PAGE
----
But you can’t eat Piedmont (or western North Carolina-style) barbecue without
acknowledging its rival east of Raleigh. The stylistic differences: Piedmont style means
shoulders, not whole hog; it’s hand-chopped (fine or coarse, your call), sliced or pulled to
order, rather than minced beforehand. It comes with thin, ketchup-tinged “dip,” instead of
red pepper-flecked vinegar sauce.

In the Piedmont, you can, and should, request your barbecue with “brown,” the intensely
flavored, caramelized outer skin that can only be described as pork candy. Not everyone
follows rules. Take Snook’s, where Ms. Reavis puts her pork, brown and all, through a
coarse grinder to wonderful effect. At Village Barbecue, in Elkin, the sandwiches are as
saucy as sloppy Joes.

The restaurants are usually sticklers about alcohol, though, so you’re better off brown-
bagging barbecue to the wineries than vice-versa. We ordered smoky sandwiches and
hushpuppies to go at Little Richards, a mini-chain in Yadkinville, and chased them with
Raffaldini Vineyards’ racy Italian reds on a patio with jaw-dropping mountain views.

Most wineries sell picnic provisions, and a few — Shelton, Black Wolf, Childress —
have pleasant restaurants. But the one we’re still talking about is Elkin Creek, a tiny
winery nestled in the woods across from a well-preserved 19th-century mill. The young
chef, Jesse Williams, cooks everything from local vegetables to pork shoulders in a
wood-burning brick oven. And, as we sat in mix-and-match dining-room chairs, savoring
stone-ground grits and Elkin Creek’s own sausage, the owner, Mark Greene, poured his
quirky barbera into Riedel glasses.

We left happy and full, understanding what they French must mean when they talk about
terroir — the way foods are stamped with a keen sense of place. Next time, we’ll stay at
the bungalow Mr. Greene’s neighbor built across the creek, or perhaps in one of the cozy
old cottages at nearby Grassy Creek, a three-year-old winery on a storybook farm that
once belonged to the Hanes (underwear) family.

At the smaller vineyards, tastings, around $4, are often led by owners. At Hanover Park,
in a restored farmhouse, two former art teachers set out local goat cheese with their
Rhone varietals and luscious scuppernong dessert wine. At Round Peak, we got surprise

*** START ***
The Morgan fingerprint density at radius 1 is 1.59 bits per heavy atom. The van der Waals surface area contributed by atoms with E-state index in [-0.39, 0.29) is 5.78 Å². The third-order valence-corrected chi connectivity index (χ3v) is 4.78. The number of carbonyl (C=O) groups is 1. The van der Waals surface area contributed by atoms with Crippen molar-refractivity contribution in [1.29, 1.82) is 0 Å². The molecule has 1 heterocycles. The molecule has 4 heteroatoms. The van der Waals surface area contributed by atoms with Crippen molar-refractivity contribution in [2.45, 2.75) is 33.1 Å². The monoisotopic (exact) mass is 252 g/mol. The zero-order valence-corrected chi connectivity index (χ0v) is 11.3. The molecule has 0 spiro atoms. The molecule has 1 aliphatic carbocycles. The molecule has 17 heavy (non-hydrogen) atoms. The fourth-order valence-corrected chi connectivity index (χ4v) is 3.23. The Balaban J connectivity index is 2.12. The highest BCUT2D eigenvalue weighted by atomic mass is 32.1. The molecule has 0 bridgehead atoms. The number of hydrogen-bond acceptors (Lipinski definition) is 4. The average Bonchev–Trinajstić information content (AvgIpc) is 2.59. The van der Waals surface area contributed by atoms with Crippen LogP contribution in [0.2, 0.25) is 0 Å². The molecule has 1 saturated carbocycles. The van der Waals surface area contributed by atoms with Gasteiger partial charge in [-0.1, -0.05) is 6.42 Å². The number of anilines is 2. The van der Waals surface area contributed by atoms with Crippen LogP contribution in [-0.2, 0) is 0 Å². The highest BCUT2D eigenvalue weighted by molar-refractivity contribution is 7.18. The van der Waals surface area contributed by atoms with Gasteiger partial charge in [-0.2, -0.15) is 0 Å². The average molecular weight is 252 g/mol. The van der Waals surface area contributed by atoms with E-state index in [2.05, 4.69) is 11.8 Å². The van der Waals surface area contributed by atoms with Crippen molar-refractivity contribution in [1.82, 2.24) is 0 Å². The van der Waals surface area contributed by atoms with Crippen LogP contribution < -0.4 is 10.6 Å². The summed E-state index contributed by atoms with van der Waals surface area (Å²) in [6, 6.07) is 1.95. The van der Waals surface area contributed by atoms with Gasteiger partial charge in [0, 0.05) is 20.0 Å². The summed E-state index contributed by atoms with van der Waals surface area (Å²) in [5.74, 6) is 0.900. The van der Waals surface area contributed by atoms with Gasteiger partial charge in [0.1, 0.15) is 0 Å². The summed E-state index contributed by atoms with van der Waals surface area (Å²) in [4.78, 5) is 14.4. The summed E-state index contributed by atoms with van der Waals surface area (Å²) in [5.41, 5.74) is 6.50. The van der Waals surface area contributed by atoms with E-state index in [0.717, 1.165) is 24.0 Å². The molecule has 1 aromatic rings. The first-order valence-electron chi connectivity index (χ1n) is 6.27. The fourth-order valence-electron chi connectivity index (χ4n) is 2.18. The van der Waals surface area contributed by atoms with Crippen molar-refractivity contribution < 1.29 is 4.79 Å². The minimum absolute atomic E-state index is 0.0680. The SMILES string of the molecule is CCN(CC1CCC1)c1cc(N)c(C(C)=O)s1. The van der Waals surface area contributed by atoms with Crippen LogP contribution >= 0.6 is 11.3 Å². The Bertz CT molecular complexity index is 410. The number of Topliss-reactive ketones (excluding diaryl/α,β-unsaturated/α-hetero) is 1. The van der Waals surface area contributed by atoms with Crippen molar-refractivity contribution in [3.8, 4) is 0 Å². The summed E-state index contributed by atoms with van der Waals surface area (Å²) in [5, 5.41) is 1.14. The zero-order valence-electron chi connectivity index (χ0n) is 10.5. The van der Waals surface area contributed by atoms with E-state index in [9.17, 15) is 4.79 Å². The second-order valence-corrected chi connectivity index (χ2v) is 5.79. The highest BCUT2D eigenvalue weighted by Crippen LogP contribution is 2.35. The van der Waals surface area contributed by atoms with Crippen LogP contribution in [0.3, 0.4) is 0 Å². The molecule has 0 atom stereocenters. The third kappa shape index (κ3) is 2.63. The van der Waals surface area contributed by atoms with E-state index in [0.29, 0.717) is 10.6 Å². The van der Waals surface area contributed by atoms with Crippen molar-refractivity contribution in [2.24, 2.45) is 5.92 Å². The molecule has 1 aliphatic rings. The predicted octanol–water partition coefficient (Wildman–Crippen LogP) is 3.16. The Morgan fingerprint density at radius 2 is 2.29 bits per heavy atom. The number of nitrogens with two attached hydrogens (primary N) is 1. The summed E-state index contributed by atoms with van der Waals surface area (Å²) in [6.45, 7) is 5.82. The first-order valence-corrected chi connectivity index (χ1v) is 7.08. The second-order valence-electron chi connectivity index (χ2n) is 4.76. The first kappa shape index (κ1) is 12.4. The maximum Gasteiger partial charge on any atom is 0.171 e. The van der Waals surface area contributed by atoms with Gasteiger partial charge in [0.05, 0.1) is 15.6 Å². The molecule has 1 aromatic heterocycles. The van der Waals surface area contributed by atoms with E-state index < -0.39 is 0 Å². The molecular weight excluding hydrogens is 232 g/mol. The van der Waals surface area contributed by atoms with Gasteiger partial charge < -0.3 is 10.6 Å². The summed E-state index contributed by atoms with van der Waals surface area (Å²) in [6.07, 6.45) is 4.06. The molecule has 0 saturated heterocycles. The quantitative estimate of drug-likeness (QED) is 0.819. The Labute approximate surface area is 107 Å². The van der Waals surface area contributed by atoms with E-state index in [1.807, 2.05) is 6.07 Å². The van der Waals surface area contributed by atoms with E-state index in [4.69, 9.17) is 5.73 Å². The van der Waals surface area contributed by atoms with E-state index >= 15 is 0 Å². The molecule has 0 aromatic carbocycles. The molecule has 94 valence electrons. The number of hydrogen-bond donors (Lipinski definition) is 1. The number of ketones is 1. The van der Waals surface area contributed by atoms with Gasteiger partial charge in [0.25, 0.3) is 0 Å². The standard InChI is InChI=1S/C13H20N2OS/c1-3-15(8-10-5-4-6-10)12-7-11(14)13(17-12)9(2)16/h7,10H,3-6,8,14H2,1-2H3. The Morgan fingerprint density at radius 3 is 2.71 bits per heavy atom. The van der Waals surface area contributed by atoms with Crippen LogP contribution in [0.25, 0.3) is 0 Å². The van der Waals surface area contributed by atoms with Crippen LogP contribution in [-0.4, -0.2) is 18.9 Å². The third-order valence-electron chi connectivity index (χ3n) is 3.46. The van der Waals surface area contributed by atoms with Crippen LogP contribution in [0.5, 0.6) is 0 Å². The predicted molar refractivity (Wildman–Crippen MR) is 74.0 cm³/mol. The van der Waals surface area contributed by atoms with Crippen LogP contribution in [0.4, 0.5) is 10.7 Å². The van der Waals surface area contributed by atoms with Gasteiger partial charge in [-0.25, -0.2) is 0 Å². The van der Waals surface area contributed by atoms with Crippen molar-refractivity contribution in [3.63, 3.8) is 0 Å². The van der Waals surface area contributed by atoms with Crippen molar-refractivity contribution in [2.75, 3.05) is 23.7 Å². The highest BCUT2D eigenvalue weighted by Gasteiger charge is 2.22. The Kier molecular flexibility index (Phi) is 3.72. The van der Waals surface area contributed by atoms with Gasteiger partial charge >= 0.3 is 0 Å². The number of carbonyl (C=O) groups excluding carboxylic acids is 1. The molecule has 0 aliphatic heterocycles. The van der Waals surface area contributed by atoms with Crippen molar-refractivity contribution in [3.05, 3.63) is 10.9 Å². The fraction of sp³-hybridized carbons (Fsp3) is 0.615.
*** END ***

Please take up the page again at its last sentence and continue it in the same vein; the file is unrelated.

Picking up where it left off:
lessons in both winemaking and the hamlet’s famous old-time music. The owner of Stony
Knoll walked us around his family’s century-old farm turned vineyard.

We had been before to Childress Vineyards in Lexington, the palatial winery opened by
Richard Childress, a Nascar team owner, in 2004. We were headed back not for the
racing knickknacks but because we liked the wines. Besides, the wine and swine
connection isn’t lost on the winemaker, Mark Friszolowski, who bottles Fine Swine
Wine, a sweet-as-tea red, for the local barbecue festival. On the way, neon-bright Tar
Heel Q, where the chopped brown had a distinct spare-rib quality, is a worthy stop. At
nearby Deano’s, the pit-master Dean Allen honors his mentors (the late Boney, among
them) with nicely calibrated ’cue.

As we drove into town with the windows rolled down, Lexington introduced itself with a
sirocco of smoke. The chamber of commerce claims one barbecue restaurant per
thousand residents. We finally settled into the red vinyl swivel stools at Barbecue Center,
where the gargantuan sundae is as famous as the pit-cooked barbecue.

Our pilgrimage ended at Lexington Barbecue, where Rick Monk — son of the legendary
pit-master Wayne Monk — mistook our slow bites for unhappy ones. “You have to know
how to order,” he said before disappearing into the kitchen and returning with coarsely-
chopped, brown-studded pork and potent dip.

Too full to move, we sheepishly asked for a doggie bag. I only wish that Mr. Monk knew
how good his barbecue tasted a few hours later, with a glass of local wine.

If You Go

Call ahead for winery and barbecue restaurant hours, which vary widely.


RagApple Lassie, 3724 RagApple Lassie Lane, Boonville; (866) 724-2775;

RayLen, 3577 Highway 158, Mocksville; (336) 998-3100;

Shelton Vineyards, 286 Cabernet Lane, Dobson; (336) 366-4724;

Hanover Park, 1927 Courtney-Huntsville Road, Yadkinville; (323) 463-2875;

Raffaldini, 450 Groce Road, Ronda; (336) 835-9463;

Elkin Creek, 318 Elkin Creek Mill Road, Elkin; (336) 526-5119;

Grassy Creek, 235 Chatham Cottage Circle; (336) 835-2458;

Old North State, 308 North Main Street, Mount Airy; (336) 789-9463.

Childress, 1000 Childress Vineyard Road, Lexington; (336) 236-9463;

Carolina Winesellers, 1333 Lewisville-Clemmons Road, Lewisville, a shop specializing
in local wines; (336) 766-2696;


Daniel Boone Barbecue, 108 South Carolina Avenue, Boonville; (336) 367-5225.
Snook’s, 109 Junie Beauchamp Road, Advance; (336) 998-4305.

Hill’s, 4005 Patterson Avenue, Winston-Salem; (336) 767-2184.

Tar Heel Q, 6835 Highway 64 West, Lexington; (336) 787-4550.

Deano’s Barbecue, 140 North Clement Street, Mocksville; (336) 751-5820.

Barbecue Center, 900 North Main Street, Lexington; (336) 248-4633.

Lexington Barbecue, 10 U.S. Route 29/70 South, Lexington; (336) 249-9814.

Village Bar-B-Q, 961 North Bridge Street, Elkin; (336) 835-2420

To top